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Middle East and North Africa Concentrating Solar Power
Knowledge and Innovation Program

Key takeaways from the MENA CSP Workshop on CSP Markets, System Value, and Financing

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By Carlos Márquez, ATA Insights

“The generation costs of Concentrated Solar Power with 6 hours of Thermal Energy Storage (TES) are lower than the costs of PV with 6 hours of batteries and this is likely to remain so until 2030” stated Luis Crespo (ESTELA), citing a report published by NREL in 2016 (available here).

Whereas the capital costs of PV are lower, variability, lack of affordable storage options, and a relatively low capacity factor mean that generation costs could be higher. This is particularly true when curtailment comes into play. In places with a high penetration of variable renewables, PV and Wind could produce a lot of power when demand is low, leading to over-production. When this happens, grid operators are forced to disconnect the plants, resulting in wasted energy. This waste would be prevented if the electricity could be stored in batteries.

However, large-scale batteries that could store power for 6 hours or more remain costly. Thermal Storage (TES), a technology compatible with CSP, offers a more affordable way to store energy.

Concentrated Solar Power (CSP) with thermal storage (TES) complements variable renewables such as Wind and PV. CSP + TES is dispatchable, which means that it can provide electricity whenever required, unlike based-load coal or variable PV. Thanks to this flexibility, CSP + TES allows the power system to accommodate a higher share or variable renewables whilst minimizing curtailment, which means that the full value of the variable renewables is realized. For further information, refer to the slides presented by Mark Mehos (NREL) during the workshop.

Figure 1. Marginal curtailment of solar assuming equal shares of PV and CSP in energy mix

Concessional Financing plays a key role in optimizing the cost of financing CSP plants. Given that most costs are incurred upfront, CSP projects could be perceived as risky by private investors who then charge higher rates to cover perceived risks. The lower rates offered by concessional financing help attract other sources of financing whilst lowering the Weighted Average Cost of Capital (WACC). Achieving a low WACC is essential to lowering the overall cost of CSP. According to IRENA, CSP plants with a WACC of 5% could have a cost of $0.08 per kWh by 2020, whereas those with a WACC of 10% would cost $0.11 per kWh, according to Michael Taylor from IRENA (See slides here).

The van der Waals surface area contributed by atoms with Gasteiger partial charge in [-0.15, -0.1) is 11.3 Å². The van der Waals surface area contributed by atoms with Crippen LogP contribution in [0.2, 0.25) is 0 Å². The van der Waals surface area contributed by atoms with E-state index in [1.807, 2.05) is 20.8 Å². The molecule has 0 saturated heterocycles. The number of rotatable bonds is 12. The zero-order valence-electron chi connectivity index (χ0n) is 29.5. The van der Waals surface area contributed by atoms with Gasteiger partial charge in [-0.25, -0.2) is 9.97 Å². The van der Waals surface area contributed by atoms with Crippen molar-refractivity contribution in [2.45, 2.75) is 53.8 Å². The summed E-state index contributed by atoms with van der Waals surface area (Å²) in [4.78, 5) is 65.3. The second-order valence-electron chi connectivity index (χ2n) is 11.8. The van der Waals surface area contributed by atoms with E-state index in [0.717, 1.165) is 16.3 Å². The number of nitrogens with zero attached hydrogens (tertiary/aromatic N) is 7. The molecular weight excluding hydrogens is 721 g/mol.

Figure 2. Sensitivity of CSP’s Levelized Cost of Energy to the WACC

Reducing risks for developers has been crucial to the success of the Moroccan CSP experience, according to Nadia Taobane (MASEN). Masen has taken several measures to reduce the risk to developers, including:

  • Providing a fixed electricity tariff to developers
  • Reducing tender costs through transparent processes and timelines
  • Optimizing financing costs by attracting concessional financing, which was facilitated by the State guarantee
  • Managing environmental and social aspects of the site, a job that normally falls to developers.

Masen has achieved cost reductions at each successive tender. Noor II and Noor III are 16% and 12% cheaper than Noor I, respectively.

CSP risks are well-known and can be mitigated throughout construction and operation, according to Badis Derradji from ACWA Power. He also argued that CSP projects offer a sizeable amount of business to local supply chain and contractors.

Modularity of solar field and large quantity of components required opens opportunities for industrial manufacturing and cost reductions, although delivering the required quantities can be a challenge for local players.

There could be up to 30 GW of operating CSP projects worldwide by 2030, under the optimistic scenario of the forecast presented by Jorge Servert (STA) Global installed CSP Capacity under the Business as Usual Scenario would be 25 GW. The same forecast estimates that between 6 and 9 GW of CSP in the MENA region by 2030.

Currently, global CSP capacity stands at 5 GW. Significant increases such as those forecasted by STA would contribute to significant cost reductions through economies of scale.

Figure 3. CSP Growth Forecast in MENA

China plans to ramp up CSP installations to 5 GW by 2020, according to Sun Rui (EPPEI).

The National Energy Administration of China announced in September 2016 that 20 CSP Projects, amounting to 1.35 GW, will be built as part of the first batch of demonstration projects. This projects will receive a tariff of ¥1.15/kWh, as long as they are operating before 2018 ends.

China plans to dramatically increase the share of renewable energy in power generation to 41% of generated energy by 2030 (Total generated energy is estimated at 10 trillion kWh). CSP with thermal storage will fulfil a grid stabilizing role in a system with high penetration of renewable energy. It is estimated that China could produce more than 90% of the required CSP components locally.

Figure 4. First Batch of CSP Demonstration Projects in China

Should China achieve its CSP target of 5 GW by 2020, they would double current installed capacity and bring about cost reductions that all countries would benefit from.


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